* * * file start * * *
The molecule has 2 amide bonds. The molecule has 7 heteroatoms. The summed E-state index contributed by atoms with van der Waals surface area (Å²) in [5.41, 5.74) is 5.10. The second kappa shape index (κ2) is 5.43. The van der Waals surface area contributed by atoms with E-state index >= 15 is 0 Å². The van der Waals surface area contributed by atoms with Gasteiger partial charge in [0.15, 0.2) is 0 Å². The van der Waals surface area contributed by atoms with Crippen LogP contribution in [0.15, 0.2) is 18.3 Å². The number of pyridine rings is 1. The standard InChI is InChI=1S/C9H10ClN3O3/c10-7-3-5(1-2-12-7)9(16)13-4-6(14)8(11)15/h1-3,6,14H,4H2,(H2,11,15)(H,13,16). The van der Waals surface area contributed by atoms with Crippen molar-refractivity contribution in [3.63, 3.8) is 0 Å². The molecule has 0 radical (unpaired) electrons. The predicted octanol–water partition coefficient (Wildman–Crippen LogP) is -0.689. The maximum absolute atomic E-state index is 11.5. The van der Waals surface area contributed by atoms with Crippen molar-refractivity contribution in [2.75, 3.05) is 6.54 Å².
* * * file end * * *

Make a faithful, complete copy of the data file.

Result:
The molecule has 2 amide bonds. The molecule has 7 heteroatoms. The summed E-state index contributed by atoms with van der Waals surface area (Å²) in [5.41, 5.74) is 5.10. The second kappa shape index (κ2) is 5.43. The van der Waals surface area contributed by atoms with E-state index >= 15 is 0 Å². The van der Waals surface area contributed by atoms with Gasteiger partial charge in [0.15, 0.2) is 0 Å². The van der Waals surface area contributed by atoms with Crippen LogP contribution in [0.15, 0.2) is 18.3 Å². The number of pyridine rings is 1. The standard InChI is InChI=1S/C9H10ClN3O3/c10-7-3-5(1-2-12-7)9(16)13-4-6(14)8(11)15/h1-3,6,14H,4H2,(H2,11,15)(H,13,16). The van der Waals surface area contributed by atoms with Crippen molar-refractivity contribution in [3.63, 3.8) is 0 Å². The molecule has 0 radical (unpaired) electrons. The predicted octanol–water partition coefficient (Wildman–Crippen LogP) is -0.689. The maximum absolute atomic E-state index is 11.5. The van der Waals surface area contributed by atoms with Crippen molar-refractivity contribution in [2.75, 3.05) is 6.54 Å².